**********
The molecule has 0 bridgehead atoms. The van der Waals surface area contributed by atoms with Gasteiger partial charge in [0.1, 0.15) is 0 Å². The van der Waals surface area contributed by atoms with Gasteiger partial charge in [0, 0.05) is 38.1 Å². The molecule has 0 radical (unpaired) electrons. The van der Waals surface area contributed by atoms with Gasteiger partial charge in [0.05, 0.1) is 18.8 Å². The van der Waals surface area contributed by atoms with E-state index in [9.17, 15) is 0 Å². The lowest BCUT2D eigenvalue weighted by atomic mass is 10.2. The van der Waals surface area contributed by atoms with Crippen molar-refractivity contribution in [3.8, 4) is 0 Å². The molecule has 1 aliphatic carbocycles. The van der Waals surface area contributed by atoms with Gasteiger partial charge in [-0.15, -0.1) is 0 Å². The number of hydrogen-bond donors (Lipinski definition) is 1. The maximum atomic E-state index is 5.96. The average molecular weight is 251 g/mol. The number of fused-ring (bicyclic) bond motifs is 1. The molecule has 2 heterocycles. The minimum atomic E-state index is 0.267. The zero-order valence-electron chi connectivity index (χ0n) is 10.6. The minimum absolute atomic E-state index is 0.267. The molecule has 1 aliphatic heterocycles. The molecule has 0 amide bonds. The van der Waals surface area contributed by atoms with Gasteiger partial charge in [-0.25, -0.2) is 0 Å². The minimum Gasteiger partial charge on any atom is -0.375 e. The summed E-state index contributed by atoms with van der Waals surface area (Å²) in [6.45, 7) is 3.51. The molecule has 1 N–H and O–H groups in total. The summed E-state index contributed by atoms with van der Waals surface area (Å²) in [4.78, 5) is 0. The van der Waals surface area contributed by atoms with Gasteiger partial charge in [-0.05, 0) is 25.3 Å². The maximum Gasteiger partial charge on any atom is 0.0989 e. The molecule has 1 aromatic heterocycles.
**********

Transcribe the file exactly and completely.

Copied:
The molecule has 0 bridgehead atoms. The van der Waals surface area contributed by atoms with Gasteiger partial charge in [0.1, 0.15) is 0 Å². The van der Waals surface area contributed by atoms with Gasteiger partial charge in [0, 0.05) is 38.1 Å². The molecule has 0 radical (unpaired) electrons. The van der Waals surface area contributed by atoms with Gasteiger partial charge in [0.05, 0.1) is 18.8 Å². The van der Waals surface area contributed by atoms with E-state index in [9.17, 15) is 0 Å². The lowest BCUT2D eigenvalue weighted by atomic mass is 10.2. The van der Waals surface area contributed by atoms with Crippen molar-refractivity contribution in [3.8, 4) is 0 Å². The molecule has 1 aliphatic carbocycles. The van der Waals surface area contributed by atoms with Gasteiger partial charge in [-0.15, -0.1) is 0 Å². The number of hydrogen-bond donors (Lipinski definition) is 1. The maximum atomic E-state index is 5.96. The average molecular weight is 251 g/mol. The number of fused-ring (bicyclic) bond motifs is 1. The molecule has 2 heterocycles. The minimum atomic E-state index is 0.267. The zero-order valence-electron chi connectivity index (χ0n) is 10.6. The minimum absolute atomic E-state index is 0.267. The molecule has 1 aliphatic heterocycles. The molecule has 0 amide bonds. The van der Waals surface area contributed by atoms with Gasteiger partial charge in [-0.25, -0.2) is 0 Å². The minimum Gasteiger partial charge on any atom is -0.375 e. The summed E-state index contributed by atoms with van der Waals surface area (Å²) in [6.45, 7) is 3.51. The molecule has 1 N–H and O–H groups in total. The summed E-state index contributed by atoms with van der Waals surface area (Å²) in [4.78, 5) is 0. The van der Waals surface area contributed by atoms with Gasteiger partial charge in [-0.05, 0) is 25.3 Å². The maximum Gasteiger partial charge on any atom is 0.0989 e. The molecule has 1 aromatic heterocycles.